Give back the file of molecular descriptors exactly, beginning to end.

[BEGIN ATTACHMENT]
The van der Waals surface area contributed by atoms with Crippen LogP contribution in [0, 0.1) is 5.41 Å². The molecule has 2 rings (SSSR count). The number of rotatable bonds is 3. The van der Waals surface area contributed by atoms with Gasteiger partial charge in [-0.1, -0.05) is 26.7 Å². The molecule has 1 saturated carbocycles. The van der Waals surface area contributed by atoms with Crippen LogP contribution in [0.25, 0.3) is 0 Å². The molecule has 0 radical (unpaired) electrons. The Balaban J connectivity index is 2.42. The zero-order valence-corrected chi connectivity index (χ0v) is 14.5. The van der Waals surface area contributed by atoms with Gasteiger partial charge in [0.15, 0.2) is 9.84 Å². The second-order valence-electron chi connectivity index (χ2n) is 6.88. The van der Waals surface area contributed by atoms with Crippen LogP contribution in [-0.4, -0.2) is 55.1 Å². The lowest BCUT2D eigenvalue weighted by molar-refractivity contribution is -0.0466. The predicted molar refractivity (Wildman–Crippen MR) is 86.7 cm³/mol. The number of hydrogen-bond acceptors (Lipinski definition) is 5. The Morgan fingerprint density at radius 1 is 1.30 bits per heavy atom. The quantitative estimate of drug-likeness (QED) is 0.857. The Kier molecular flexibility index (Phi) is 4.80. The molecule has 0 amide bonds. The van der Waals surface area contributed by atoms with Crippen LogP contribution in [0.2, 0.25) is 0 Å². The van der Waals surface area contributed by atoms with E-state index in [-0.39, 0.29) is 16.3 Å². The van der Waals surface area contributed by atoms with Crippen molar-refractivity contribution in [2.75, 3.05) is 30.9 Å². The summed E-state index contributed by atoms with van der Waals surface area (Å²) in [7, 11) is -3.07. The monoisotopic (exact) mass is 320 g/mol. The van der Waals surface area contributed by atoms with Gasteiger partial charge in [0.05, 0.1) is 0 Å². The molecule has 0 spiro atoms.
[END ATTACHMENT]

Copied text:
The van der Waals surface area contributed by atoms with Crippen LogP contribution in [0, 0.1) is 5.41 Å². The molecule has 2 rings (SSSR count). The number of rotatable bonds is 3. The van der Waals surface area contributed by atoms with Gasteiger partial charge in [-0.1, -0.05) is 26.7 Å². The molecule has 1 saturated carbocycles. The van der Waals surface area contributed by atoms with Crippen LogP contribution in [0.25, 0.3) is 0 Å². The molecule has 0 radical (unpaired) electrons. The Balaban J connectivity index is 2.42. The zero-order valence-corrected chi connectivity index (χ0v) is 14.5. The van der Waals surface area contributed by atoms with Gasteiger partial charge in [0.15, 0.2) is 9.84 Å². The second-order valence-electron chi connectivity index (χ2n) is 6.88. The van der Waals surface area contributed by atoms with Crippen LogP contribution in [-0.4, -0.2) is 55.1 Å². The lowest BCUT2D eigenvalue weighted by molar-refractivity contribution is -0.0466. The predicted molar refractivity (Wildman–Crippen MR) is 86.7 cm³/mol. The number of hydrogen-bond acceptors (Lipinski definition) is 5. The Morgan fingerprint density at radius 1 is 1.30 bits per heavy atom. The quantitative estimate of drug-likeness (QED) is 0.857. The Kier molecular flexibility index (Phi) is 4.80. The molecule has 0 amide bonds. The van der Waals surface area contributed by atoms with Crippen LogP contribution in [0.2, 0.25) is 0 Å². The van der Waals surface area contributed by atoms with E-state index in [-0.39, 0.29) is 16.3 Å². The van der Waals surface area contributed by atoms with Crippen molar-refractivity contribution in [2.75, 3.05) is 30.9 Å². The summed E-state index contributed by atoms with van der Waals surface area (Å²) in [7, 11) is -3.07. The monoisotopic (exact) mass is 320 g/mol. The van der Waals surface area contributed by atoms with Gasteiger partial charge in [0.05, 0.1) is 0 Å². The molecule has 0 spiro atoms.